Six years on from receiving a recommendation from the Electoral Commission that existing legal powers should be used to clarify how the rules regarding election imprints apply to internet campaigning, the Government has still failed to act. This is despite the Government acknowledging in its official response to the recommendation the “importance” of getting this right. But it has decided that due to it being a “fast-evolving” area doing nothing for six years is the right response.
Here’s the background: there are well-established rules for the imprint that has to appear on printed literature during election campaigns. There are some disputes over details of how the law operates, in particular over whether Post Office box numbers are legal and how imprint law interacts with the Newspapers, Printers, and Reading Rooms Repeal Act 1869. (This Act is one of my favourite pieces of legislation, partly because of the confusion I caused a few years ago by quoting it to civil servants who had failed to notice that it was still on the statute book.)
But the general principles of election imprints on printed items are clear and widely followed, which is why you frequently see leaflets with wording such as “Printed, published and promoted by Mark Pack on behalf of William Woodings (Liberal Democrats), both at 17 Lever Arch View, London, N1 3AH”.
However, it’s far from clear how these rules should be applied to the online world. The question of emails and websites is moderately straightforward, in that they have space for a full imprint and you can interpret the “printer” required on leaflets to mean the computer firm that hosts the website or provided the email server used to send messages.
It becomes less straightforward for social networking services, where it is often either hard to find somewhere to put suitable information (e.g. is putting an “imprint” on the non-default tab on a Facebook page acceptable?) or where there are problems over the length of messages involved (e.g. you can’t really expect a full imprint in each tweet).
Similar questions apply to other technology. How do you fit an imprint on a text message? Where should an imprint go on a YouTube film: in the film or on the YouTube page or both? Does an imprint buried at the end of a 45 minute DVD suffice or should it also be on the box? And so on.
With a matter of common sense, good will and a bit of ingenious reapplication of laws from other contexts, it is possible to come up with a decent answer in most cases. But there is a risk involved. How would the law get interpreted in a test case? It may seem obvious that if you make it easy to get the imprint information it does not have to be on the face of electronic material – but that logic wouldn’t work if applied to printed material. You couldn’t say “We have a phone number on the leaflet and would have given the imprint to anyone who rang us”.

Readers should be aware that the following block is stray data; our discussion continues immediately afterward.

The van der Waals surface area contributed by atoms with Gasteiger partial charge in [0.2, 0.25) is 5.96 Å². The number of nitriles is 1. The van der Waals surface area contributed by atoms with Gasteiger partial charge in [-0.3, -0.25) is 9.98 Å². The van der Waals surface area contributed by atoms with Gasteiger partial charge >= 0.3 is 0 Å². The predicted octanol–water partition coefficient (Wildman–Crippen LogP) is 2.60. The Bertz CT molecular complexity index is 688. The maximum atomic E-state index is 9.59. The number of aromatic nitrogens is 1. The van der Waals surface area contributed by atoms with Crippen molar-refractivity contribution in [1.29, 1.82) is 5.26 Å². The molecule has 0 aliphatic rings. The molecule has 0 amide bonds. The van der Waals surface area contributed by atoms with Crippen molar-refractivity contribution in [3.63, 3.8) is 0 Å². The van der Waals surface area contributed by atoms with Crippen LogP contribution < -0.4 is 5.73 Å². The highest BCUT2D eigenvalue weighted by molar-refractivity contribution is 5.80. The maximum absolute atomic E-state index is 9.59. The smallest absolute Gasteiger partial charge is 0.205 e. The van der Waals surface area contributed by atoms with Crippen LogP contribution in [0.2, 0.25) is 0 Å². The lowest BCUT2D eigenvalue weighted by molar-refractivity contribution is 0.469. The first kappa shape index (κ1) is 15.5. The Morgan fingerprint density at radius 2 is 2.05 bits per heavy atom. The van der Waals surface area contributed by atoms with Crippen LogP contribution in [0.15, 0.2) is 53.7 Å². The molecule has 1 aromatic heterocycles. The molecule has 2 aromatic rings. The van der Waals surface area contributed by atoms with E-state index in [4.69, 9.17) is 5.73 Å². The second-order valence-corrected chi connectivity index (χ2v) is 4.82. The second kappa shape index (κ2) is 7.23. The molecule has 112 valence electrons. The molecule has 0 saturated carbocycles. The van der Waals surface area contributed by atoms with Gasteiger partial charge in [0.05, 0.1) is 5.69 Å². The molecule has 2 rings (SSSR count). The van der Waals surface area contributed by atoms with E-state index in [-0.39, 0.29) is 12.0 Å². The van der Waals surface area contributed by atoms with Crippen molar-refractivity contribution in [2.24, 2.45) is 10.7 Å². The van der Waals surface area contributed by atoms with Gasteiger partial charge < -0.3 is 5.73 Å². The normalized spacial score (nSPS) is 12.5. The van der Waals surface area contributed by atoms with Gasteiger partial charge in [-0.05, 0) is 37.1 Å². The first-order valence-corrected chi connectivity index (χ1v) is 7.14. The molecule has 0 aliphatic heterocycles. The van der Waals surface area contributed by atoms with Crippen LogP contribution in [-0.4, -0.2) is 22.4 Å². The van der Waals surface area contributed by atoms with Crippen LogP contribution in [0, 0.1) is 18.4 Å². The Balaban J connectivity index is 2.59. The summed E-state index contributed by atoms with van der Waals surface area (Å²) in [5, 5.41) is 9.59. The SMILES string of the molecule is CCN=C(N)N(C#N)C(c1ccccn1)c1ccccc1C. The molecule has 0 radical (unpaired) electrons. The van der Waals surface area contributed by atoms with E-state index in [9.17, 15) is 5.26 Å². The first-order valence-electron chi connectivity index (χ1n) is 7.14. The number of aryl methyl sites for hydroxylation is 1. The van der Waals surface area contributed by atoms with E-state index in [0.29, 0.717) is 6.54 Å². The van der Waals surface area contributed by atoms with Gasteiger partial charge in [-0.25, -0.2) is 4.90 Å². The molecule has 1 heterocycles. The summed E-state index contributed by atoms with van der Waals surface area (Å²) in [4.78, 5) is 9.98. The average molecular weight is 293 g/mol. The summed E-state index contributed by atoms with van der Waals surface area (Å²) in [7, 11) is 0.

Therefore in a piece of far-sighted legislation (yes, really) in 2000 Parliament included in the Political Parties, Elections and Referendums Act Section 143(6), which gives the Secretary of State the power, subject to a Parliamentary veto and following consultation with the Electoral Commission, to draw up rules on how the imprint law should apply in all these sorts of circumstances.
Those powers have though never been used. In 2003 the Electoral Commission recommended they should be. Whilst the Government’s response to this in 2004 acknowledged the importance of the issue, it decided that due to the fast-moving nature of the area it would … do nothing in the five years since.
It’s true that there has been no major problem in the interim, but that is due as much to luck as judgement. It should also be remembered just how many new technologies will be in play at the next general election. Twitter is new. Facebook is no longer a niche. Text messaging is even more widespread. The general election is also likely to be far more competitive than the previous three, putting extra temptation in the way of anyone tempted to indulge in silly or immoral campaigning tactics.
And if something comes to court? The judges will have to rule on the law as it is written, not as we might wish it to be – with the risk there’ll be a repeat of the current imbroglio in the United States, where the Florida Election Commission has banned the use of Google Ads because they necessarily do not include the Florida equivalent of an election imprint – as there isn’t enough room. That ruling is being contested, and may yet trigger a change in the law but it shows the risk of doing nothing and hoping all will come out okay.
It doesn’t always, and in this case there is already the legal power to head off problems. As a bonus, coming up with official guidance would reduce the administrative burden on candidates and parties as it would save people having to work out their own answers. But it would require the Government to do more than sit on a recommendation for six years without acting on it.